Your CV’s presentation could have a major impact on your job search success. Indeed, the best way to grab a hiring manager’s attention is with a visually pleasing template that will draw them in and encourage them to read its content.

It’s crucial that you pick the right layout and design for the position you’re applying for. What is an acceptable template will depend on the particular industry, but the good news is that there are countless options to choose from.

Pro tip: make sure that your chosen template is optimised for ATS software!

11. Economise Your Space

There’s a lot that needs to be covered within just two A4 pages, and if you’re a seasoned professional, then the chances are that you’ll have a lot of worthwhile experiences to go through.

To avoid overcrowding your CV with information, you can start by omitting the ‘CV’ or ‘Curriculum Vitae’ heading. Instead, put more emphasis on your name and professional title, which should be both placed at the top of the first page.

If you have an extensive list of experience, you should also avoid going into too much detail about older roles you’ve held. Instead, focus on your most recent experience and achievements (typically up to 15 years).

To top that off, be sure to use bullet points and to avoid long descriptive sentences.

12. Be Consistent

If you choose to bold or italicise your title or include months or just years in your dates of employment, make sure you do so throughout the entire CV. Also, it’s a good idea to only pick a single font style that is both readable and professional-looking, such as Arial, Helvetica or Verdana.

Other things to look out for include the size (between and 10 and 12 points) and colour of your text, as well as the tone and tense. Writing in the third person and the past tense is recommended.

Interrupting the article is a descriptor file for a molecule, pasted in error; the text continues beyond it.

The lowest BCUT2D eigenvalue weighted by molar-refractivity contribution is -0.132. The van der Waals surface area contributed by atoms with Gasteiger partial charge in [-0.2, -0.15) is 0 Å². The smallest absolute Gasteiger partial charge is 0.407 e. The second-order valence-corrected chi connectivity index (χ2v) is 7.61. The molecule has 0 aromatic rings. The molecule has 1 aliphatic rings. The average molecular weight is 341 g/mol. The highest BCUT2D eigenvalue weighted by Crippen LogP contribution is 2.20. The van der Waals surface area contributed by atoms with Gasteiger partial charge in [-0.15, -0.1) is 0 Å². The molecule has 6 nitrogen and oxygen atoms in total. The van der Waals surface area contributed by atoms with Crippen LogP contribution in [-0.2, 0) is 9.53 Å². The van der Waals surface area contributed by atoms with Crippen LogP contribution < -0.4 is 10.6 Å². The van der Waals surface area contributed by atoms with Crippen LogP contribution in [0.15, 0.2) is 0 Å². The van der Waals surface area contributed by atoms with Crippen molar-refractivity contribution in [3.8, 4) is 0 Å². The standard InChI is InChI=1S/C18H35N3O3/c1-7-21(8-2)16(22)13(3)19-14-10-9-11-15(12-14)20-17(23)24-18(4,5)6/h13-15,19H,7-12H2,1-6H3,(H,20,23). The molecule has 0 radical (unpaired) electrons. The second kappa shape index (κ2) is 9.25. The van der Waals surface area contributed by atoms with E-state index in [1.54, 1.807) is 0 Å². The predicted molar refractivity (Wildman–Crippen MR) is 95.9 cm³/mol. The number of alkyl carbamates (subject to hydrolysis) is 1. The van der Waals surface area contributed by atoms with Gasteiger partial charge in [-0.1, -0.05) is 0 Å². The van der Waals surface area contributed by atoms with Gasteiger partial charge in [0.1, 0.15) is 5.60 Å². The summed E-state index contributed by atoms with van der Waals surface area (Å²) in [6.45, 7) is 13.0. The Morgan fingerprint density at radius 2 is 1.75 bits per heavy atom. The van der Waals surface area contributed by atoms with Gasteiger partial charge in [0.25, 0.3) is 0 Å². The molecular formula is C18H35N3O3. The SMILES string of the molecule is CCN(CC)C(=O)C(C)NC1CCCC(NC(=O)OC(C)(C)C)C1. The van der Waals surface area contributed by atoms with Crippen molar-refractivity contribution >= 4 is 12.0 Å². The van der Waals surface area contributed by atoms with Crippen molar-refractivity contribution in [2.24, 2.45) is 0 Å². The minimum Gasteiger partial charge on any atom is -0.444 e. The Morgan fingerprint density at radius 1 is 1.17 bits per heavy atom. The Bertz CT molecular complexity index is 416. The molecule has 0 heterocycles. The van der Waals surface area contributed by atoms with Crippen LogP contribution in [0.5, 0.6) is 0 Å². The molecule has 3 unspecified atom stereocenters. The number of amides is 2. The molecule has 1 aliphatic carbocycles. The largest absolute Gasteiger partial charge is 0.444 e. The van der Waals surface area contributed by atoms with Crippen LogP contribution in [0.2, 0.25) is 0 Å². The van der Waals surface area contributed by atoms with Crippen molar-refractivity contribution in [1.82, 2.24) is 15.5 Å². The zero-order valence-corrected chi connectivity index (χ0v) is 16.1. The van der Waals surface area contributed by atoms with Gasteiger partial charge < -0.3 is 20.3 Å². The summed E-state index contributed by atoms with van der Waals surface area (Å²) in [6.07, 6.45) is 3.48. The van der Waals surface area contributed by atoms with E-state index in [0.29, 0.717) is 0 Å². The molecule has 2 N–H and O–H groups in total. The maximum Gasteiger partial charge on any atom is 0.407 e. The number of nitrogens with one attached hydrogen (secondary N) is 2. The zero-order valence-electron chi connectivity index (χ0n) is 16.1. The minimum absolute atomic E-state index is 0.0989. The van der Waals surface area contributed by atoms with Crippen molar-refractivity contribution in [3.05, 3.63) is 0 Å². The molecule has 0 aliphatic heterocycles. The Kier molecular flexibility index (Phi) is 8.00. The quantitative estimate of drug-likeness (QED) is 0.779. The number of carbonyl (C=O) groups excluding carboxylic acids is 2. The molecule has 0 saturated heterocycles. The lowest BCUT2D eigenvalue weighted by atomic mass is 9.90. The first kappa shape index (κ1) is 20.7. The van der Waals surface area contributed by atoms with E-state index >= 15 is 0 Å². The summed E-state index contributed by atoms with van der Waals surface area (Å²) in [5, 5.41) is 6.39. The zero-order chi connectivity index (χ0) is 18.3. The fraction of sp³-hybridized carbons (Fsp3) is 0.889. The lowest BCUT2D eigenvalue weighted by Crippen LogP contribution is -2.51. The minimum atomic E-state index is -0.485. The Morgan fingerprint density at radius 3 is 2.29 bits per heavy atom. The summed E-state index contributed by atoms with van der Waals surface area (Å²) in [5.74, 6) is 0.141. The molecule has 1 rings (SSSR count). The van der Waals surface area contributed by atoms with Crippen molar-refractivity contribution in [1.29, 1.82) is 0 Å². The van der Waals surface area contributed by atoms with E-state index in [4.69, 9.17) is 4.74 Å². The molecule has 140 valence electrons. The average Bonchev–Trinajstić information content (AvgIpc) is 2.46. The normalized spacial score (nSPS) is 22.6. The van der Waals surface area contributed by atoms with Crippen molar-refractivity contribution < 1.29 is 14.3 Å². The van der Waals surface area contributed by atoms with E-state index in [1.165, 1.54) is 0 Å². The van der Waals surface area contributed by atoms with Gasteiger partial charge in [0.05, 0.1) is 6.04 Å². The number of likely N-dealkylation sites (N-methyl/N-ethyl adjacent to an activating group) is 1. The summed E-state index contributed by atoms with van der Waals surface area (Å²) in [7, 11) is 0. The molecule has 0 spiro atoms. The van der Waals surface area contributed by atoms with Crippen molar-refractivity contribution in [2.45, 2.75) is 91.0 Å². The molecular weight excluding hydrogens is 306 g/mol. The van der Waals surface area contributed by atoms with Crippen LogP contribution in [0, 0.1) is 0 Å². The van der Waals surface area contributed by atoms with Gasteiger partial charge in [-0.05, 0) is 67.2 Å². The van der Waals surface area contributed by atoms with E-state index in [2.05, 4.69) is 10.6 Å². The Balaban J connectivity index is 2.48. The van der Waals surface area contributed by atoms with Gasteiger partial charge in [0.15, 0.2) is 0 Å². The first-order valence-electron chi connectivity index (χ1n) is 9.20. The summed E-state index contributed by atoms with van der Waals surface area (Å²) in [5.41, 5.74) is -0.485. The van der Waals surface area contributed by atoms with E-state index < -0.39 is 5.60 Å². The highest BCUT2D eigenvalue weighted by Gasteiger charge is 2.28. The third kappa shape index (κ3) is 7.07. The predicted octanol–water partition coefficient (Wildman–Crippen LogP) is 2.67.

13. Mind the Employment Gaps

Employment gaps often raise red flags for recruiters, which is why you need to be transparent about them. As a principle, you should provide the reasons behind extended unemployment periods.

Word to the wise: don’t lie about the duration you worked at your last job, as the hiring manager can quickly corroborate your employment dates with a simple call to your previous employer.

Even if your CV contains employment gaps, you can use it to your advantage and highlight any volunteer work you did or any other skills you gained during your time off.

14. Use a Professional Email Address

Your contact details should be appropriate and up to date. More specifically, your email address should comprise of your name and surname or at least your initials and be devoid of arbitrary words.

A strange email address like ‘[email protected]’ is unlikely to make a good impression on the hiring manager, and it will most probably reflect badly on your sense of professionalism. Instead, create a new email address designated for your applications and business-related emails, and include that within your CV.

15. Include Useful Links

Nowadays, most CVs are submitted electronically. One of the biggest advantages of this is that you can make your CV all the more informative by including links to your professional social media profiles, online portfolio or professional blog. This is a great opportunity to wow recruiters and give them a real taste of your expertise in your field.